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Grant to Aid in UML's Robot Studies

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Lowell Sun

LOWELL -- In the aftermath of the World Trade Center attacks in 2001 and the devastation of Hurricane Katrina in 2005, robots played a significant role in evaluating disaster sites.

Now, UMass Lowell is trying to improve the way first-responders communicate with each other and robots during such emergencies.

Google, the National Science Foundation and the National Institute for Standards and Technology have awarded more than $1 million to a UMass Lowell professor who is advancing the use of robotics to save lives, enhance workplace productivity and improve personal mobility, according to a university announcement on Tuesday.

The grants will support four research projects led by UMass Lowell Computer Science Professor Holly Yanco, founder of the university's Robotics Lab and director of the New England Robotics Validation and Experimentation (NERVE) Center at UMass Lowell.

With Google Glass devices and Project Tango-enabled laptops, they will have the video-display and sensor technology needed to create three-dimensional site maps, which can be transmitted in real time to authorities monitoring events -- including search-and-rescue missions, bomb threats and environmental disasters.

"Once you have a detailed 3-D map of the site, you can develop a way of looking through walls during search-and-rescue operations and predicting the kind of structures you will likely encounter behind a wall or door," Yanco said in a statement.

"Our goal is to improve emergency response through more effective information sharing and augmented visualizations."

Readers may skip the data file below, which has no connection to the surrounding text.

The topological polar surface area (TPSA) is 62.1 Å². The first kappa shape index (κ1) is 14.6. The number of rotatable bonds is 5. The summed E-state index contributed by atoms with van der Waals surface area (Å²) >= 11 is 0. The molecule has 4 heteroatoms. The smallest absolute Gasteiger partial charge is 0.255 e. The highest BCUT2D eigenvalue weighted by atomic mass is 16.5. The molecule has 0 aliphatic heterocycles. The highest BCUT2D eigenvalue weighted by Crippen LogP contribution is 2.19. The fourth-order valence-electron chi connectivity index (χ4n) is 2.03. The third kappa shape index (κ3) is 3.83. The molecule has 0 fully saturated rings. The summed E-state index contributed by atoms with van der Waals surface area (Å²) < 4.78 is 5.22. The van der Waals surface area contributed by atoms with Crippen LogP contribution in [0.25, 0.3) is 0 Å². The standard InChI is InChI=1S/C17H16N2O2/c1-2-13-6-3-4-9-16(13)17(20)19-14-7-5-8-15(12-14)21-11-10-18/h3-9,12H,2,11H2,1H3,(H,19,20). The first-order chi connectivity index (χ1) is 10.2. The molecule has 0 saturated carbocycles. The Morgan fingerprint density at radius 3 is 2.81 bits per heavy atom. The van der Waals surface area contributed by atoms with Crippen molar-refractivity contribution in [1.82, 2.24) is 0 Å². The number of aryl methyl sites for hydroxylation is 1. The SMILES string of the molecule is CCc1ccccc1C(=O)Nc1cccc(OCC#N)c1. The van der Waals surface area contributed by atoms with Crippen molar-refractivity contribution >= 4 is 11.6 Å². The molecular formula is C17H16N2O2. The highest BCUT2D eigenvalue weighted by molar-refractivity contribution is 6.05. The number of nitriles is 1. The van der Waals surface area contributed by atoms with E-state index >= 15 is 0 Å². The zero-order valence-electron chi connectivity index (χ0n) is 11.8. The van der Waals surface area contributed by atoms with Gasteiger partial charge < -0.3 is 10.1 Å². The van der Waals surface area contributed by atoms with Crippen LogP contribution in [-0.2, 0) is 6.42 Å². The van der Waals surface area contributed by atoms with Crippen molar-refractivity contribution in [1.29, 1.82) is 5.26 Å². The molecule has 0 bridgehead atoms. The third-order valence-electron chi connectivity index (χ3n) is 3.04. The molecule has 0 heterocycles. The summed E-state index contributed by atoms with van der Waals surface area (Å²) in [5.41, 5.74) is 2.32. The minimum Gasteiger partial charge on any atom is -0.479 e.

Google has provided more than $50,000 to the year-long project, which also incorporates the research of a robotics systems designer who aided in the rescue efforts at the World Trade Center.

Police, bomb squads and other first responders should also benefit from another one of Yanco's projects; she is developing international training standards to teach emergency personnel how to use robots. The project will receive more than $280,000 from the National Institute for Standards and Technology (NIST) over three years.

In addition, Yanco will evaluate the durability and performance of robots. The two-year project, supported by a $181,000 grant from NIST, will test the safety of using automated guided vehicles in a variety of manufacturing and service environments alongside employees.

Also, the National Science Foundation has awarded Yanco a $553,607 grant to develop assistive technology for people with physical challenges; she is working to create and test a robotic arm that may be mounted on a motorized wheelchair or scooter.

The technology also has the potential to be used by military and law-enforcement personnel, astronauts, oceanographers and others.